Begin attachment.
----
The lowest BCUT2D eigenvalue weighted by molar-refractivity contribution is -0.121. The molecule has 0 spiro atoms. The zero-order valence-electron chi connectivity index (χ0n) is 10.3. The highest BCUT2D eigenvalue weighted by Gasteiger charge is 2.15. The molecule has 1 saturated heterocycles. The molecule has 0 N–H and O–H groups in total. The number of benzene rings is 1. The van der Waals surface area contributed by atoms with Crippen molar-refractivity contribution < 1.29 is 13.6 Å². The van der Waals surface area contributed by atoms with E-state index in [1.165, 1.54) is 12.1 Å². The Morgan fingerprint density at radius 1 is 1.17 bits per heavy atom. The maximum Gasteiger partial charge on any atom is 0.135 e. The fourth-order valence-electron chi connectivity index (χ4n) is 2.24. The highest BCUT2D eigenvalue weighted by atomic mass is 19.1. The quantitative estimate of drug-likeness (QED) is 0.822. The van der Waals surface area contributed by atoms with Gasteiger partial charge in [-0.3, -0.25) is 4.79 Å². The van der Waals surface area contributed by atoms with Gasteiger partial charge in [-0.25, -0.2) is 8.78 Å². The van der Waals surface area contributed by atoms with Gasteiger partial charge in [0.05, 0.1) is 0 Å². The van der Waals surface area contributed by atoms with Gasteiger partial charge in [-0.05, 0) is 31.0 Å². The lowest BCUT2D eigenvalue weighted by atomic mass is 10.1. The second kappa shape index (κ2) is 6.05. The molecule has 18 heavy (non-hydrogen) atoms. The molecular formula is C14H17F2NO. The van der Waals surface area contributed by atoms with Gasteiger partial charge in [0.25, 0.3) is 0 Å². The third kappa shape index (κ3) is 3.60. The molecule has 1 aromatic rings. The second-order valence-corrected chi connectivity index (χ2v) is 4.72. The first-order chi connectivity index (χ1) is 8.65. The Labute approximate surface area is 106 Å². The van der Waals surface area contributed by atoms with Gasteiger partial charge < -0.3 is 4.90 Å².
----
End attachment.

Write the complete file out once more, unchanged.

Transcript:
The lowest BCUT2D eigenvalue weighted by molar-refractivity contribution is -0.121. The molecule has 0 spiro atoms. The zero-order valence-electron chi connectivity index (χ0n) is 10.3. The highest BCUT2D eigenvalue weighted by Gasteiger charge is 2.15. The molecule has 1 saturated heterocycles. The molecule has 0 N–H and O–H groups in total. The number of benzene rings is 1. The van der Waals surface area contributed by atoms with Crippen molar-refractivity contribution < 1.29 is 13.6 Å². The van der Waals surface area contributed by atoms with E-state index in [1.165, 1.54) is 12.1 Å². The Morgan fingerprint density at radius 1 is 1.17 bits per heavy atom. The maximum Gasteiger partial charge on any atom is 0.135 e. The fourth-order valence-electron chi connectivity index (χ4n) is 2.24. The highest BCUT2D eigenvalue weighted by atomic mass is 19.1. The quantitative estimate of drug-likeness (QED) is 0.822. The van der Waals surface area contributed by atoms with Gasteiger partial charge in [-0.3, -0.25) is 4.79 Å². The van der Waals surface area contributed by atoms with Gasteiger partial charge in [-0.25, -0.2) is 8.78 Å². The van der Waals surface area contributed by atoms with Gasteiger partial charge in [0.05, 0.1) is 0 Å². The van der Waals surface area contributed by atoms with Gasteiger partial charge in [-0.05, 0) is 31.0 Å². The lowest BCUT2D eigenvalue weighted by atomic mass is 10.1. The second kappa shape index (κ2) is 6.05. The molecule has 18 heavy (non-hydrogen) atoms. The molecular formula is C14H17F2NO. The van der Waals surface area contributed by atoms with Gasteiger partial charge in [0.25, 0.3) is 0 Å². The third kappa shape index (κ3) is 3.60. The molecule has 1 aromatic rings. The second-order valence-corrected chi connectivity index (χ2v) is 4.72. The first-order chi connectivity index (χ1) is 8.65. The Labute approximate surface area is 106 Å². The van der Waals surface area contributed by atoms with Gasteiger partial charge < -0.3 is 4.90 Å².